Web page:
If you’re wondering where I am….

I’ve decided to take a few days off from Tumblr. Not a full one since I still check it a few times (2-4 times) a day but it’s enough to explain my lack of posts.
What I’m up to now?
(1) Find Your Way Back Chapter 5 mostly. It’s almost finished but I’m going to let it sit still until I get half of the chapter following it done because it needs to connect things. I don’t want to post it then have to revise it over again. Though, there will definitely be a sneak peek of sorts posted here on Tumblr on Sunday, just not now because I’m on mobile. (Mini spoiler: Grocery, Maggie throwing a tantrum and being her stubborn self, and a parking lot.)
(2) I keep this artsy/music/writing blog with two other friends. I’m in knee-deep writing an album review for Ingrid Michaelson’s newest right to this very minute. (Side note: Listen to it. It grows on you. Title is “Lights Out”)
(3) I am actually on vacation (at least from work) at my Mom’s hometown. Things here are, well, very provincial, quiet, and while I love it, internet and phone reception is very unpredictable to say the least.
(4) Also, I’m working on some personal projects. Right now, I’m on the building stages so nothing’s really tangible but it’s been always a dream of mine…to be a published author…so, yeah, that’s all I could say.
I’ll be back soon, just a couple more days. And, oh, Orphan Black’s coming back. Oh my god! (I’m fangirling, I know!)

Writing is hard work. A clear sentence is no accident. Very few sentences come out right the first time, or even the third time. Remember this in moments of despair. If you find that writing is hard, it’s because it is hard. It’s one of the hardest things that people do.

William Zinsser (via writingquotes)

Introducing Characters: Creating First Impressions

fictionwritingtips:

It can be hard to come up with different ways to introduce your characters or ways that will really make your character stick in your readers’ minds. You might have done the ‘have your character describe themselves while looking in the mirror’ too many times and it can become tiresome for readers. In order to avoid clichés, you have to familiarize yourself with what works and what doesn’t. Read the first few pages of some books and see how the author chose to introduce a specific character and you’ll quickly find out what you like and what you don’t like.

Creating a first impression of a character takes some time and preparation. The main problem most people have with introducing characters is that the beginning of their story can become too “telly”. Instead of thinking of creative ways to describe someone, writers sometimes tend to info-dump. Info dumping is when you give a bunch of information at once that’s usually crucial to the plot, but done in a boring, obvious, or intrusive way. In order to improve your characters first impressions, try these tips.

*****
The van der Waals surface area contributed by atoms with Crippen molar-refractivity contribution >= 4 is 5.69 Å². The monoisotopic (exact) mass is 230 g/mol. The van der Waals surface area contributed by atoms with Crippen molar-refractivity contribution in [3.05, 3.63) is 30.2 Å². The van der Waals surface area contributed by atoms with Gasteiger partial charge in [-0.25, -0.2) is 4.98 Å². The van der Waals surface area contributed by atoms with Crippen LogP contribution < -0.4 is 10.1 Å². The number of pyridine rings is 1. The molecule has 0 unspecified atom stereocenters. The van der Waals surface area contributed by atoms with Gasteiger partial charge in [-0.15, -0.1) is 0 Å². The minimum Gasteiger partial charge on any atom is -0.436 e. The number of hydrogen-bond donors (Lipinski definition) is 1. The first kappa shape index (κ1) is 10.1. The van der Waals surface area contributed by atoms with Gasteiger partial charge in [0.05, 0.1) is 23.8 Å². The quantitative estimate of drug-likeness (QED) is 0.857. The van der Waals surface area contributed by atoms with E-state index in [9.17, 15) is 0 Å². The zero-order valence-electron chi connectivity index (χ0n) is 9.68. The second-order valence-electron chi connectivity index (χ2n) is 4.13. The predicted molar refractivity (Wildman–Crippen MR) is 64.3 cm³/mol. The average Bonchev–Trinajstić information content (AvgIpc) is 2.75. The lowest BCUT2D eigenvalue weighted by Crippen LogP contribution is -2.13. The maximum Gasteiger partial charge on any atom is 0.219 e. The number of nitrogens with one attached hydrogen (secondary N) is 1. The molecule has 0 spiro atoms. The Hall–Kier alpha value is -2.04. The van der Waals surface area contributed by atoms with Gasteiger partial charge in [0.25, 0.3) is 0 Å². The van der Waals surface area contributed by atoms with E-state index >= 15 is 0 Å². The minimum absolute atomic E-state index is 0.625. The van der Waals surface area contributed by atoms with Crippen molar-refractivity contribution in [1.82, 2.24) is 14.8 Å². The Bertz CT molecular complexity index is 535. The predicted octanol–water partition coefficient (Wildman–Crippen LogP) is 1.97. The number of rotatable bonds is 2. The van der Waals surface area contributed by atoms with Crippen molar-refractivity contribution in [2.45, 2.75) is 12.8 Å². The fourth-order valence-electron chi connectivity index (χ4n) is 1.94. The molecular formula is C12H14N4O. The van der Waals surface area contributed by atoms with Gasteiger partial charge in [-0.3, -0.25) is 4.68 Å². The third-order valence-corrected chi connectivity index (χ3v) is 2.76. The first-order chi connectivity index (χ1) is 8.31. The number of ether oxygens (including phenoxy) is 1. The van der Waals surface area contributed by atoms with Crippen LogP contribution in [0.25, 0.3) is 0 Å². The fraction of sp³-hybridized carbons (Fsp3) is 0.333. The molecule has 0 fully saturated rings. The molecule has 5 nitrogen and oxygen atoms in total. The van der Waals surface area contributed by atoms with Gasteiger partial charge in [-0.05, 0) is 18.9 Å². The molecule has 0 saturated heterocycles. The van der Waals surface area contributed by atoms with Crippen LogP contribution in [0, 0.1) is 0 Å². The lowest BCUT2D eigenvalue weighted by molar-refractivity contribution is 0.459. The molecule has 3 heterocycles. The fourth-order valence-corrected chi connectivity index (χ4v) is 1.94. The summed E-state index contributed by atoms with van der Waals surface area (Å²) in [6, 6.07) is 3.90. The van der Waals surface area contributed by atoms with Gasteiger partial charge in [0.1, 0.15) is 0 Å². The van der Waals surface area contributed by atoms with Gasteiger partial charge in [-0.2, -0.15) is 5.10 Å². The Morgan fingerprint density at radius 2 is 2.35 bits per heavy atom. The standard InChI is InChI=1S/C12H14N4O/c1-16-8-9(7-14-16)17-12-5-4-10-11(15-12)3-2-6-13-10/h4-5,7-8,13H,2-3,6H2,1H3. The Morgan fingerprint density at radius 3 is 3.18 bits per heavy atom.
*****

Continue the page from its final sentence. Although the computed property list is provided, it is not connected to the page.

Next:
Introduce your character through action

One of the best ways to introduce a character is through action. Try having your character do something interesting that also explains their goals and personality. Think of an exciting situation that reveals something instead of just telling through narrative. I’m not saying there needs to be a huge car chase or a big action sequence, but we should be able to see them in action right away. For example, if you want your character to be introduced as a hot-head, maybe open with them in an argument with someone. If you have a shy/meek character that always gets stepped on, try opening with them getting talked down to. Don’t tell us “Amy was shy”, show us.

Get to know your characters first

You cannot give a proper first impression of your character unless you know your character very well first. In order to reveal certain things about your character over the course of your story, your character can’t be a mystery to you. They can be a mystery to your readers, but not the writer.  Develop your characters first and then think about how you want them to come off when they’re introduced. You have the power to control what your audience thinks and feels about your character (for the most part)!

Think about what you want your audience to know

As the writer, you have the power to keep information from your readers and you have control over when they get it. This is important when making first impressions. The character’s introduction can also be a lie. Maybe they’re not who they say they are and they trick even the reader. If you’re creating a character like this, don’t avoid introducing the character—work on introducing the façade of that character, or who they are pretending to be. Think about what you want your audience to know and you’ll have control over the first impressions your characters make.

-Kris Noel